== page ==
New York state legislators are considering a bill that would use roadside technology to help determine whether drivers involved in auto accidents had unlawfully been texting behind the wheel, Ars Technica reported.
Sixty percent of smartphone users around the world are unsatisfied with their service and ready to switch carriers, according to a new survey from Accenture. But consumers' demand for mobile content and services is stronger than ever, and network operators can differentiate themselves by becoming more open, considering new revenue models and leveraging data to create a superior customer experience.
AT&T Mobility said it is in fact not testing a program to give its Digital Life home security and automation customers discounts if they give up some of their personal data. Light Reading initially reported that the company was conducting such a test, but AT&T subsequently said that its spokesman misspoke and that it is not conducting tests for such discounts.
Security researchers discovered a security flaw in the website of T-Mobile US' MetroPCS prepaid brand that could have allowed digital thieves to steal customers' home address, type of plan and even their phone's model and serial number.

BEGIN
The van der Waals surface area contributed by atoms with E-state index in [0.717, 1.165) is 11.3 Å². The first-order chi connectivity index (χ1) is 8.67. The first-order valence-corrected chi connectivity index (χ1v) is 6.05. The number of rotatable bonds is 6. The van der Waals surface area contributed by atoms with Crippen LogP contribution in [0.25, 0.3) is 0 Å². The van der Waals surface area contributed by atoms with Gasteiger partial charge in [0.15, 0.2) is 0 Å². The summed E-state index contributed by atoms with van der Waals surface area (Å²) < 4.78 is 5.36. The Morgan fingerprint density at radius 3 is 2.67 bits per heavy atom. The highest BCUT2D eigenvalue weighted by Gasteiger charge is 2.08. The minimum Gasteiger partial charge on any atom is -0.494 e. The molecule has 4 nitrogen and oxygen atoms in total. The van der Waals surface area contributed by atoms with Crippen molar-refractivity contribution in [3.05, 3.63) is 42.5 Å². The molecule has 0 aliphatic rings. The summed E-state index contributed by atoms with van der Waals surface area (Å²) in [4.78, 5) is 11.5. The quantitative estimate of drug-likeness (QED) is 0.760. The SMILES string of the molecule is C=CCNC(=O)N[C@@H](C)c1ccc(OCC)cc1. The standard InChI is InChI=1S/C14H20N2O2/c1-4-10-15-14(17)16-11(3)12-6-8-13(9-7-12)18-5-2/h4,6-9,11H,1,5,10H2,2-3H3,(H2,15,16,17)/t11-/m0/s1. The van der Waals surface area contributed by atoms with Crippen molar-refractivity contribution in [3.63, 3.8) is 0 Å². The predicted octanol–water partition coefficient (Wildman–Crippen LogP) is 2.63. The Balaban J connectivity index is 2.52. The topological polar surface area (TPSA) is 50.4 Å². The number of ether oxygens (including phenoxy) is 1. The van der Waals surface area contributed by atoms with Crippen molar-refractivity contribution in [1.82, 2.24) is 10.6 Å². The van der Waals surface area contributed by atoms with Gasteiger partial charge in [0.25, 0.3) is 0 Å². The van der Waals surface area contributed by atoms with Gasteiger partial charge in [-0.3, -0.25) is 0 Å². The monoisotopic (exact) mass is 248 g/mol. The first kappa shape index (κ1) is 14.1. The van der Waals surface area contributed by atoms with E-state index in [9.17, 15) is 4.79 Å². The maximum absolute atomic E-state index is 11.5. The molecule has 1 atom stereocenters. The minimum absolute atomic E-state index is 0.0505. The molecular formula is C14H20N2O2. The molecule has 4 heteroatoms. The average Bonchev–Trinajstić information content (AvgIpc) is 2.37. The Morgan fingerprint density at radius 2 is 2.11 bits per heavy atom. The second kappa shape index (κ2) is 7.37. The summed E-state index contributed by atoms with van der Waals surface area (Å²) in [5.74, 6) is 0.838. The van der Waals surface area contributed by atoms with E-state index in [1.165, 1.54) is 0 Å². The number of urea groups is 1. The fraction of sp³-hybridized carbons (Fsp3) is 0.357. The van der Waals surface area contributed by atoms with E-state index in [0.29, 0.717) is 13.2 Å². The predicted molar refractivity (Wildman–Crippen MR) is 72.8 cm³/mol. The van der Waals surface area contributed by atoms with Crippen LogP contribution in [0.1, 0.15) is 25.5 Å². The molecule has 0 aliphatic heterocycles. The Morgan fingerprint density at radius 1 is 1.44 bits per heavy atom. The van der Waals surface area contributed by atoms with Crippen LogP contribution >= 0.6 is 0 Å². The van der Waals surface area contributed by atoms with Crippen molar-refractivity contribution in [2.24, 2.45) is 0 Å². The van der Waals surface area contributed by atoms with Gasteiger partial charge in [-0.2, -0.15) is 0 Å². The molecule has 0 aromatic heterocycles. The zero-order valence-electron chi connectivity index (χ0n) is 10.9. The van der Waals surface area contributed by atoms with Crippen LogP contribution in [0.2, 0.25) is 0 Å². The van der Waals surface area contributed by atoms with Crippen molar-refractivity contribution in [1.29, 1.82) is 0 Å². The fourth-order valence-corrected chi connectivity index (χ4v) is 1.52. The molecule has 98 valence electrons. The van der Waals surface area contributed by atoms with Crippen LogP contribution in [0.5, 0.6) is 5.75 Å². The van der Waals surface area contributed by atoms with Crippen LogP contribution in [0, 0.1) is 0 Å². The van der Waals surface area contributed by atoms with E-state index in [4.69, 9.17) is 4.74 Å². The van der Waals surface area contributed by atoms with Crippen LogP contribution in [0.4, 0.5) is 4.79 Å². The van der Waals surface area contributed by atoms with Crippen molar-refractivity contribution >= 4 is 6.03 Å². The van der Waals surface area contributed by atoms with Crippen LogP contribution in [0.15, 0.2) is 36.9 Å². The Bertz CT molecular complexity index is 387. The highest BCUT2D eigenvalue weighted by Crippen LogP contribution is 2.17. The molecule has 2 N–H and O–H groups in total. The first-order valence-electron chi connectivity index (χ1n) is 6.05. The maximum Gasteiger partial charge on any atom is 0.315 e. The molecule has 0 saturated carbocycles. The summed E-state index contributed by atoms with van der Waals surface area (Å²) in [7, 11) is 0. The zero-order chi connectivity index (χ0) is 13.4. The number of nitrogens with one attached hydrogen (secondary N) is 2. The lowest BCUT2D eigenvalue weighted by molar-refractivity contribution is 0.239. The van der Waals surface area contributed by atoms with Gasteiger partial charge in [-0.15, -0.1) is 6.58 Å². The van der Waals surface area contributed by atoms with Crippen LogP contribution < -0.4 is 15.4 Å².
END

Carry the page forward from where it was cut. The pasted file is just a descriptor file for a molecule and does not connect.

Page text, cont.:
Even as BlackBerry rolls out its first smartphone running a version of Google's Android platform, the Priv, the company remains focused on bulking up its software prowess and may pursue more acquisitions, according to CEO John Chen.
BlackBerry is betting big on the Priv, its new smartphone that runs a modified version of Google's Android platform. However, analysts are skeptical about whether the security-focused phone can help deliver a hit for BlackBerry and keep the company's hardware business afloat.
T-Mobile US said it saw an increased number of requests for customer data from government agencies in 2014, and more requests than any of its wireless rivals.
Google, Apple and a broad array of civil liberties groups and technology companies are urging President Barack Obama not to embrace policies that would prohibit tech companies from encrypting their customers' data.
The FCC is investigating whether Verizon Wireless' program that inserted an undetectable and undeletable tracking ID into its subscribers' mobile Internet browsing activity violates consumer privacy laws.
AT&T Mobility agreed to pay a $25 million fine to settle an FCC investigation into privacy breaches of customers' personal information at call centers in Mexico, Columbia and the Philippines. Employees at those call centers accessed customer information without authorization and then sold the information to third parties, which then used the customer data to request codes from AT&T to unlock phones, according to the FCC.